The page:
3.2. Dynamic higher-order dependency pairs

With these preparations, we move on to dynamic DPs. Since rules of functional type sometimes cause non-termination only in a certain applicative context (e.g., if , then is terminating, but is not), we use an extended set of rules to include applicative contexts, using a variant of -saturation [23].

[] Let . Now .

Remark .

The corresponding definition in [28] also excludes all DPs if already contains a DP – so most of those DPs generated from rules in . For a simpler definition, we haven chosen not to do so. Instead of excluding these DPs immediately, we can remove them afterwards using a processor (see Thm. C in the appendix).

Consider an AFSM with and . Then . Then consists of:

The first two DPs come from , the last three from .

As observed before, may contain collapsing dependency pairs , in contrast to the first-order DP framework. This is somewhat problematic for extending techniques like the subterm criterion or the dependency graph processor that rely on the shape of the right-hand side of DPs.

For the first two rules in Ex. 2.1,

Key to the DP framework is the relationship between dependency chains and termination: an AFSM with rules is terminating if and only if there is no -dependency chain. Indeed, we can limit interest to specific chains, following Def. 3.1.

[Thm. 6.44 in [28]] If is non-terminating, then there is an infinite minimal formative -chain. If there is an infinite -chain, then is non-terminating.

Proof sketch.

The proof of the first claim follows the proof of [30, Thm. 5.7]: we select a minimal non-terminating term (MNT) (all whose subterms terminate) and an infinite reduction starting in . Then we stepwise build an infinite minimal -dependency chain as follows. If with , then also is non-terminating; we continue with a MNT subterm of . Otherwise and there is such that by reductions in the , and is still non-terminating. We can identify a candidate of such that respects and is a MNT subterm of ; we continue with . For the formative property, we note that if and terminates, then by an -formative reduction for some where each ; this follows by induction first on using , second on the reduction length.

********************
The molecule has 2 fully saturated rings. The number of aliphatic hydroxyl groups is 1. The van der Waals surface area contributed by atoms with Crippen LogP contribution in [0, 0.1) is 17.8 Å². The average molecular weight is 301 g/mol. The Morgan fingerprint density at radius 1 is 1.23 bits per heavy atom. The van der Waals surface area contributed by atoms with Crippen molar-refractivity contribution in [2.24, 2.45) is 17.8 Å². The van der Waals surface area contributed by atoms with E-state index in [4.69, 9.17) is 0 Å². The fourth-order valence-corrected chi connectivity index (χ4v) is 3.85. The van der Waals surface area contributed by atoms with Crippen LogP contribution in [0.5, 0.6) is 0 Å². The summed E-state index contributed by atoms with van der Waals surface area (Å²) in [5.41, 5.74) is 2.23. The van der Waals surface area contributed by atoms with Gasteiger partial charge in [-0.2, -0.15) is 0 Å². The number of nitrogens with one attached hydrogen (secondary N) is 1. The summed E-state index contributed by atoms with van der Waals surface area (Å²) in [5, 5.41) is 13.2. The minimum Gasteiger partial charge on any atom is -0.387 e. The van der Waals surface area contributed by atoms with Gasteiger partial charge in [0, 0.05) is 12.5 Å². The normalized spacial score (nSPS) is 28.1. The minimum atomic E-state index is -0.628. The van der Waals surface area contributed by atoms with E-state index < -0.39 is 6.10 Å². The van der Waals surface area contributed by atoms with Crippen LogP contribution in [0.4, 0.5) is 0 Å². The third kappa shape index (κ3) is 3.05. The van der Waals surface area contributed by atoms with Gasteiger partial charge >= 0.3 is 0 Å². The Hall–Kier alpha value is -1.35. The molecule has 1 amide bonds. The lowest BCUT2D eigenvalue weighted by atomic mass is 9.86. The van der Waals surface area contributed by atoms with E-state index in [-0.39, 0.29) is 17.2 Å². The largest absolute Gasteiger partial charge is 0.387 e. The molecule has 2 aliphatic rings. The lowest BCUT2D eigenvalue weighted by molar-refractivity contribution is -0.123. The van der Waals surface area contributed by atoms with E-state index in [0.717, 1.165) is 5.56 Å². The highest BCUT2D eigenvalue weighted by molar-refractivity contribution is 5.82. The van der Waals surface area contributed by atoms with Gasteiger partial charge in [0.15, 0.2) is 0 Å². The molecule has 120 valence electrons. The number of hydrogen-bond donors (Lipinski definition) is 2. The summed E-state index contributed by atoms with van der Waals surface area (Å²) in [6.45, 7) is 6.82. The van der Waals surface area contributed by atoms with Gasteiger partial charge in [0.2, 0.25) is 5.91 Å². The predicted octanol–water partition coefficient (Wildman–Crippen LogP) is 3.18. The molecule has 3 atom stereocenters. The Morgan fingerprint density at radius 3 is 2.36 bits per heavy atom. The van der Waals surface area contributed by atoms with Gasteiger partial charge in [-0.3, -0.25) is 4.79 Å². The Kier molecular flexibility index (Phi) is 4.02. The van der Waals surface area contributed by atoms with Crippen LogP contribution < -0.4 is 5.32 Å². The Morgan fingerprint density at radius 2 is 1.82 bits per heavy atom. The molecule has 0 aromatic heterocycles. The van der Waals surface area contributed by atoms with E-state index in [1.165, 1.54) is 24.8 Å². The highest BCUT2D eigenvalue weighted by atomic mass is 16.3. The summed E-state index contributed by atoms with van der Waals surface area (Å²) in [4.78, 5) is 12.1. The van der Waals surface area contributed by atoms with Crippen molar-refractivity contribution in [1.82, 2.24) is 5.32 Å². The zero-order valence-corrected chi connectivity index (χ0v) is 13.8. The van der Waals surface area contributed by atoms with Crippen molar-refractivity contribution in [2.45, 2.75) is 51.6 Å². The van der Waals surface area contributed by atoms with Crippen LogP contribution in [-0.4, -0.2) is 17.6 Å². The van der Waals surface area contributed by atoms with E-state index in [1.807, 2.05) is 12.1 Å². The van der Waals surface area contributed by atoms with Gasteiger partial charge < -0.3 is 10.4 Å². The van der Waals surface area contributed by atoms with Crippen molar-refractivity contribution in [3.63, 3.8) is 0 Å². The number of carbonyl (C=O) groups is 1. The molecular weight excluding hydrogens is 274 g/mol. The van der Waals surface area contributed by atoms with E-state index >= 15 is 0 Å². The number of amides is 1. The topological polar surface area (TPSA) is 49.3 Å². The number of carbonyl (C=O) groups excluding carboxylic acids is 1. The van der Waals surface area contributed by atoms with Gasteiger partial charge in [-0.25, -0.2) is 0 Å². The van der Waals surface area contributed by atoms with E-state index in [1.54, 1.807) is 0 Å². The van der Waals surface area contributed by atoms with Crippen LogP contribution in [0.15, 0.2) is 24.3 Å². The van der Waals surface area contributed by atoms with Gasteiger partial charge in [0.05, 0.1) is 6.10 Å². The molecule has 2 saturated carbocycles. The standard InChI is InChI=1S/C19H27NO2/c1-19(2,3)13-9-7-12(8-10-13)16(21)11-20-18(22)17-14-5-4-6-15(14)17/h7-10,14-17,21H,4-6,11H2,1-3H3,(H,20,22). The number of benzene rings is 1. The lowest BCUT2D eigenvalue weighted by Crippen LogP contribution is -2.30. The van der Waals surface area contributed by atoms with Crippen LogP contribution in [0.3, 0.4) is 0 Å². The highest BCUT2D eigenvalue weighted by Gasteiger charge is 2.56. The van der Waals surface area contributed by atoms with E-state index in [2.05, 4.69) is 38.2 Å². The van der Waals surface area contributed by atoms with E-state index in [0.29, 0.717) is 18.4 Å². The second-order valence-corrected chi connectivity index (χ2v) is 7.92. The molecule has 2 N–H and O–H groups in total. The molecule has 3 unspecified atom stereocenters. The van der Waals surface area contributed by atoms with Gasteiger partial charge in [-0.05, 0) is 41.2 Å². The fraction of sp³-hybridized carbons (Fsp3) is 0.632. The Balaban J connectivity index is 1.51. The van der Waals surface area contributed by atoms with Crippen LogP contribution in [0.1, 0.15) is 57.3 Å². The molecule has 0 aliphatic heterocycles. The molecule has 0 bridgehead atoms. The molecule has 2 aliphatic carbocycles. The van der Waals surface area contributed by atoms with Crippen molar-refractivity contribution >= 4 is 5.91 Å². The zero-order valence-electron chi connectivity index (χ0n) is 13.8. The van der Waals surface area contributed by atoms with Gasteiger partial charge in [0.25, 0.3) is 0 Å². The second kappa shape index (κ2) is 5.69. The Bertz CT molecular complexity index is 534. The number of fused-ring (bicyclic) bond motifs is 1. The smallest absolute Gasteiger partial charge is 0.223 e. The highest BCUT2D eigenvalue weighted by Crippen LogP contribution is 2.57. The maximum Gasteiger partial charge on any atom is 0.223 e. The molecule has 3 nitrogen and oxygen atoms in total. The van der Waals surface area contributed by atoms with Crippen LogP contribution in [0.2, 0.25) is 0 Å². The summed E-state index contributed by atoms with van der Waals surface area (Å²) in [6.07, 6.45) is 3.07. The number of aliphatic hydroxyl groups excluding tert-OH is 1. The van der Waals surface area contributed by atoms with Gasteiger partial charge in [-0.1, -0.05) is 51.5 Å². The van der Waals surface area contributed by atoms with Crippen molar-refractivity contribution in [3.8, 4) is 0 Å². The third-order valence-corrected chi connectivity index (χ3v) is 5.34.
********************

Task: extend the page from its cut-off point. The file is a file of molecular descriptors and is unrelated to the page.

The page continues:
For the second claim, we show by induction on the definition of that implies for all substitutions which respect ; thus, any infinite -chain induces an infinite -reduction, which contradicts termination of .

The full proof is available in Appendix C. ∎

Thm. C is similar to [30, Thm. 5.7], but provides progress by considering AFSMs and meta-variable conditions, and by regarding formative chains; also, in [30] the second statement holds only if all left-hand sides in are linear, as their definition of replaces fresh variables in the right-hand sides of DPs by constants. Here, this is not needed due to the distinction between variables and meta-variables.

[Encoding the untyped -calculus] Consider anAFSM with